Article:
In his wallet, he carries business cards,
coal black, with no text, no nothing,
on either side. Except that’s not exactly true.

It’s not a wallet. It’s a small brown velvet
drawstring bag he carries inside his rucksack.
He is always moving, seeking the sacred.

Those black cards – they’re not really coal
black, matte and dusty looking. More like
the warm living black of a man’s face

with depth and gradation, blood flowing
beneath. Also, they’re not really business cards.
They’re the thinnest possible slices

of stone, like communion wafers, upon which
there are messages written that only
the holy can perceive. The rarest among us,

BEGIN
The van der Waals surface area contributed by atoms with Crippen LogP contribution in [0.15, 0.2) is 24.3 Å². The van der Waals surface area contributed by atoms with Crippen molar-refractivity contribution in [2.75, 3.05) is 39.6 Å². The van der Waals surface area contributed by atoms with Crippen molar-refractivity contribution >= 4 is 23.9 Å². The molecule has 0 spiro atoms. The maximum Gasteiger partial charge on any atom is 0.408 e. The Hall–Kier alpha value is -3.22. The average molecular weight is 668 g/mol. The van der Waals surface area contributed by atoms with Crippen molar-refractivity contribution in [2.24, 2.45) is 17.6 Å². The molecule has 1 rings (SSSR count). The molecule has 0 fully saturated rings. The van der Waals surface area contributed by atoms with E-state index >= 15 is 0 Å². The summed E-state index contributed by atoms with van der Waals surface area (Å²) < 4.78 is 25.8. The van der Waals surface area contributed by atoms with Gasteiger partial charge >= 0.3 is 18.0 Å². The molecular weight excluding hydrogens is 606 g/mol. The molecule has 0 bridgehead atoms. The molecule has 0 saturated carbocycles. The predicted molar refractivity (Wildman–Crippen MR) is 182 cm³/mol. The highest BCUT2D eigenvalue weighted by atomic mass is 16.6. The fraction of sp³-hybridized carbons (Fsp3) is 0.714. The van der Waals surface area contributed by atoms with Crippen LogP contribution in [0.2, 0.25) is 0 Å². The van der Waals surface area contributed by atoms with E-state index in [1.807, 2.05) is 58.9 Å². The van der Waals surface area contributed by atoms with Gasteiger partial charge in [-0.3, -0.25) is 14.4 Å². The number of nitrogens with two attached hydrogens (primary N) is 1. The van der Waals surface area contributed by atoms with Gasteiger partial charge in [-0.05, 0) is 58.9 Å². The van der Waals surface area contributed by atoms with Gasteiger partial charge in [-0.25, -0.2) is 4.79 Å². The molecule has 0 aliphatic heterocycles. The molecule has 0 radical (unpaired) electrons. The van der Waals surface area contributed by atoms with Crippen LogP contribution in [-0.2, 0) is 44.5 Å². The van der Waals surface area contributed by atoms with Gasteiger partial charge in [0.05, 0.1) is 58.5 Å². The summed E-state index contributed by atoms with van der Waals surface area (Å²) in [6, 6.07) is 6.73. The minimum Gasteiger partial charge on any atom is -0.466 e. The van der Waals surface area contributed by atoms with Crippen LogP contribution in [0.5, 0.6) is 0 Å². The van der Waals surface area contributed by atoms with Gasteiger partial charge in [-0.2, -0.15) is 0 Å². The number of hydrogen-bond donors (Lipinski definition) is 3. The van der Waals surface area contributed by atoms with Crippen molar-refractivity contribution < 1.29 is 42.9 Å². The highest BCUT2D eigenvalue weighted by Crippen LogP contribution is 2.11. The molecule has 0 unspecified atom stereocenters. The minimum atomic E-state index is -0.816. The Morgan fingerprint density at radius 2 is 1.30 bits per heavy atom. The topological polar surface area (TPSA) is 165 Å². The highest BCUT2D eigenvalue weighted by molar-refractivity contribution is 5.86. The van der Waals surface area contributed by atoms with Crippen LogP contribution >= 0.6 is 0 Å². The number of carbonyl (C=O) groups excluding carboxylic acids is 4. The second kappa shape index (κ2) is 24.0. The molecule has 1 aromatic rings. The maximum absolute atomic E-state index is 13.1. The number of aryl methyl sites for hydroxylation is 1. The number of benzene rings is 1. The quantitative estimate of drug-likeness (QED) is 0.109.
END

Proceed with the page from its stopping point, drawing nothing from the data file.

entitled from birth to the secrets of earth and sky,
buried now, under strata of bones and leaves
without ever knowing what they were chosen for.

EDITOR’S NOTE: This poem was selected from entries submitted to our Creative Challenge Series #1: First Sentences, which required that the first sentence in the text must be used as given. Read other Creative Challenge winners. To find out how to participate, go to Creative Challenges.